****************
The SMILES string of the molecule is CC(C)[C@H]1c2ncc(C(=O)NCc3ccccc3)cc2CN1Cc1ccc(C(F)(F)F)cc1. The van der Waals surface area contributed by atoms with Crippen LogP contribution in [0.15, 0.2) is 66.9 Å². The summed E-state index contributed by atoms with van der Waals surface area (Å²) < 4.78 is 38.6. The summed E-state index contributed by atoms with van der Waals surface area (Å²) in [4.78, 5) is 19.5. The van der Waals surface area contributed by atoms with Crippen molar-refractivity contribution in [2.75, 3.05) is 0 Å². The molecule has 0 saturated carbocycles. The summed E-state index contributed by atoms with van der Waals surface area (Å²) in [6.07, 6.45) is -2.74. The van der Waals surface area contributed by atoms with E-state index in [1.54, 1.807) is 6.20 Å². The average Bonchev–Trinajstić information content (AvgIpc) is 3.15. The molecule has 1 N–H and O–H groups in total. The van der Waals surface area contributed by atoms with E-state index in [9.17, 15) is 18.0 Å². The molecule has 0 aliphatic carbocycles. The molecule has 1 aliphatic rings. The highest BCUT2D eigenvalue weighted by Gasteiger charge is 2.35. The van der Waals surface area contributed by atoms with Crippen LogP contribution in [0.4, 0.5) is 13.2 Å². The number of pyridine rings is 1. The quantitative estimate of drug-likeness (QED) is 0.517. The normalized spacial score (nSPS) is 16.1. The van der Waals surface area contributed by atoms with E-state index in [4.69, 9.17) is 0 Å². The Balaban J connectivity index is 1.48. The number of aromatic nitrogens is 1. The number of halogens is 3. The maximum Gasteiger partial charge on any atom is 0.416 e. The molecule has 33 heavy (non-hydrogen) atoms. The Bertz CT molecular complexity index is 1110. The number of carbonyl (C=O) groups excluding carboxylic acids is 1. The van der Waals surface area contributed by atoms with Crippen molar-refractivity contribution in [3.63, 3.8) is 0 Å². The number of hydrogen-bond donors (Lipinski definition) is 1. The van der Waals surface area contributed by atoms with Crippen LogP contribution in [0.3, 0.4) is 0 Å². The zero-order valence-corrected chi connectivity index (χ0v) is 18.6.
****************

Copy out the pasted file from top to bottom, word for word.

The SMILES string of the molecule is CC(C)[C@H]1c2ncc(C(=O)NCc3ccccc3)cc2CN1Cc1ccc(C(F)(F)F)cc1. The van der Waals surface area contributed by atoms with Crippen LogP contribution in [0.15, 0.2) is 66.9 Å². The summed E-state index contributed by atoms with van der Waals surface area (Å²) < 4.78 is 38.6. The summed E-state index contributed by atoms with van der Waals surface area (Å²) in [4.78, 5) is 19.5. The van der Waals surface area contributed by atoms with Crippen molar-refractivity contribution in [2.75, 3.05) is 0 Å². The molecule has 0 saturated carbocycles. The summed E-state index contributed by atoms with van der Waals surface area (Å²) in [6.07, 6.45) is -2.74. The van der Waals surface area contributed by atoms with E-state index in [1.54, 1.807) is 6.20 Å². The average Bonchev–Trinajstić information content (AvgIpc) is 3.15. The molecule has 1 N–H and O–H groups in total. The van der Waals surface area contributed by atoms with E-state index in [9.17, 15) is 18.0 Å². The molecule has 0 aliphatic carbocycles. The molecule has 1 aliphatic rings. The highest BCUT2D eigenvalue weighted by Gasteiger charge is 2.35. The van der Waals surface area contributed by atoms with Crippen LogP contribution in [0.4, 0.5) is 13.2 Å². The number of pyridine rings is 1. The quantitative estimate of drug-likeness (QED) is 0.517. The normalized spacial score (nSPS) is 16.1. The van der Waals surface area contributed by atoms with E-state index in [4.69, 9.17) is 0 Å². The Balaban J connectivity index is 1.48. The number of aromatic nitrogens is 1. The number of halogens is 3. The maximum Gasteiger partial charge on any atom is 0.416 e. The molecule has 33 heavy (non-hydrogen) atoms. The Bertz CT molecular complexity index is 1110. The number of carbonyl (C=O) groups excluding carboxylic acids is 1. The van der Waals surface area contributed by atoms with Crippen molar-refractivity contribution in [3.63, 3.8) is 0 Å². The number of hydrogen-bond donors (Lipinski definition) is 1. The van der Waals surface area contributed by atoms with Crippen LogP contribution in [0.3, 0.4) is 0 Å². The zero-order valence-corrected chi connectivity index (χ0v) is 18.6.